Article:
arpad: (smile)
.
Я считаю что общество в котором у каждого есть право носить оружие - это легитимный вариант цивилизованного общества.

Я также считаю, что право носить оружие связано с множеством других вещей в Америке.

Например, американский вариант свободы слова, при котором можно обсуждать множество агрессивных идей и не оказываться при этом за решеткой - тоже право носить оружие.

Я хорошо помню как лишенное иммунитета "безопасное" советское общественное согласие разлетелось в мелкие дребезги после снятия запретов. И я убежден, что при необходимости быстрой абсорбции лавины социально-технических изменений, сегодняшняя Америка окажется одним из наиболее прочных обществ, далеко впереди сегодняшней Европы или сегодняшнего Китая.

Но все имеет свою цену.

Killology

Jun. 12th, 2004 12:29 am
arpad: (smile)
An interesting lecture by colonel David Grossman.

Sunday 2 May 1999. Produced by Chris Bullock. Program Transcript
more. long )

There's one group of individuals on the battlefield who are dying at a higher rate. The medics, the chaplains that move from body to body on the battlefield, in the front lines, die at a higher rate, and yet they appear not to suffer nearly the same incidence of psychiatric casualties. Why? The bottom line is, they've got no responsibility to kill.
more. long )

Between 115 and 145 hearthbeats per minute your optimal survival and combat performance level, your complex motor skills, your visual reaction time, cognitive reaction time, were all at their highest. But once you get beyond 145, things begin to break down, and these are very crude benchmarks. With different people they vary, but at about 145 your complex motor skills - what's that mean? That means you can't change the frequencies on a radio, and you can't load a magazine, at least it's very, very, very slow, it's very difficult to do.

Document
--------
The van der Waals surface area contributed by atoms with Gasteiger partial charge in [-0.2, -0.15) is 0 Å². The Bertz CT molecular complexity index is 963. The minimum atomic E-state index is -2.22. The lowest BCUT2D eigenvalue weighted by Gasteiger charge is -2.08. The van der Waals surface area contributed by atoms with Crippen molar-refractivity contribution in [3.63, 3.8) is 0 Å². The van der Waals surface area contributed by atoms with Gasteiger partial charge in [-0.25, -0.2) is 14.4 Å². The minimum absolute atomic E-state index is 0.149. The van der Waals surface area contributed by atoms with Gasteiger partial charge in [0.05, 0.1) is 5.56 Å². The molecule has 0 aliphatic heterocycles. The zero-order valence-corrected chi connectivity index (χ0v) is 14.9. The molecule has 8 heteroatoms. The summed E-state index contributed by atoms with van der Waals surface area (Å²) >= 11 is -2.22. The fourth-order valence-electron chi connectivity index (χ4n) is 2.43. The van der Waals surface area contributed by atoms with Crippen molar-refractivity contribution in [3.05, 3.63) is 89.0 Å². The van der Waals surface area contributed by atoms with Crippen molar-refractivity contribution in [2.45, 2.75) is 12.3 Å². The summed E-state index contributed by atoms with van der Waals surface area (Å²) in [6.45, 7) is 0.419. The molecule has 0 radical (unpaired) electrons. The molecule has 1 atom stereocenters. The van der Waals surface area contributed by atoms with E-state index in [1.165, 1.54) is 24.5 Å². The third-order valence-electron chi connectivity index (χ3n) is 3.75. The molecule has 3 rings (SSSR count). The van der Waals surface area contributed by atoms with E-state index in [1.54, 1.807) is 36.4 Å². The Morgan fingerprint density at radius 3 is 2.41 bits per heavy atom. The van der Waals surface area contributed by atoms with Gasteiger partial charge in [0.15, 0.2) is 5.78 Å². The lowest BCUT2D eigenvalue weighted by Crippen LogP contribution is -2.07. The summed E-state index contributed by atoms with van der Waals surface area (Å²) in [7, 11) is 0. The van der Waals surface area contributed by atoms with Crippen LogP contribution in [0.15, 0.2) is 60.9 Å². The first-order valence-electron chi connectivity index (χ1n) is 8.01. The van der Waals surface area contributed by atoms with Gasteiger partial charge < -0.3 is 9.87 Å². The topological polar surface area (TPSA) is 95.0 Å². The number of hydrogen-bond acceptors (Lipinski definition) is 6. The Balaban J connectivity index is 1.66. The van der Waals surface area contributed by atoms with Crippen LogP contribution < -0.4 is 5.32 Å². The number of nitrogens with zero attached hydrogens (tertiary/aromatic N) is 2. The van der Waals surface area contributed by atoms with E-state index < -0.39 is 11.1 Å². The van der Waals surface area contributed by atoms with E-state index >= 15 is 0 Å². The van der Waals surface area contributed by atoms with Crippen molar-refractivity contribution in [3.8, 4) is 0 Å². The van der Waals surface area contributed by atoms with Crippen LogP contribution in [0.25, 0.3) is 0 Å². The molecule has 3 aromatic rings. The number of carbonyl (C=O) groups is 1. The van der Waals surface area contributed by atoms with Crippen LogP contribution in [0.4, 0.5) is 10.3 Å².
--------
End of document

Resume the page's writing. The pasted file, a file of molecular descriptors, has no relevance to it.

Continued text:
more. long )
We all know about the leaps and bounds of medical technology that's saving lives, just understand that it's happening in our streets. The ratio of those who have died in hospital emergency rooms has been cut in half in just the last ten years. That's one of the major reasons why the murder rate's going down, but you've got to look at the assault rate. The rate at which the citizens of our civilisation have tried to kill one another per capita, has gone up sevenfold in the US since '57; in Canada it's gone up fivefold since '64. I got the Interpol data, very hard data to get a hold of, but basically what Interpol says isn't there. So in the last 15 years the ratio at which the citizens of these nations are trying to kill one another off has gone up fivefold in Norway and Greece, 15 years per capita serious assault rate up fivefold in Norway and Greece. Fourfold in Australia and New Zealand, tripled in Sweden and doubled in a half a dozen other nations.
more. long )
через [livejournal.com profile] malaya_zemlya

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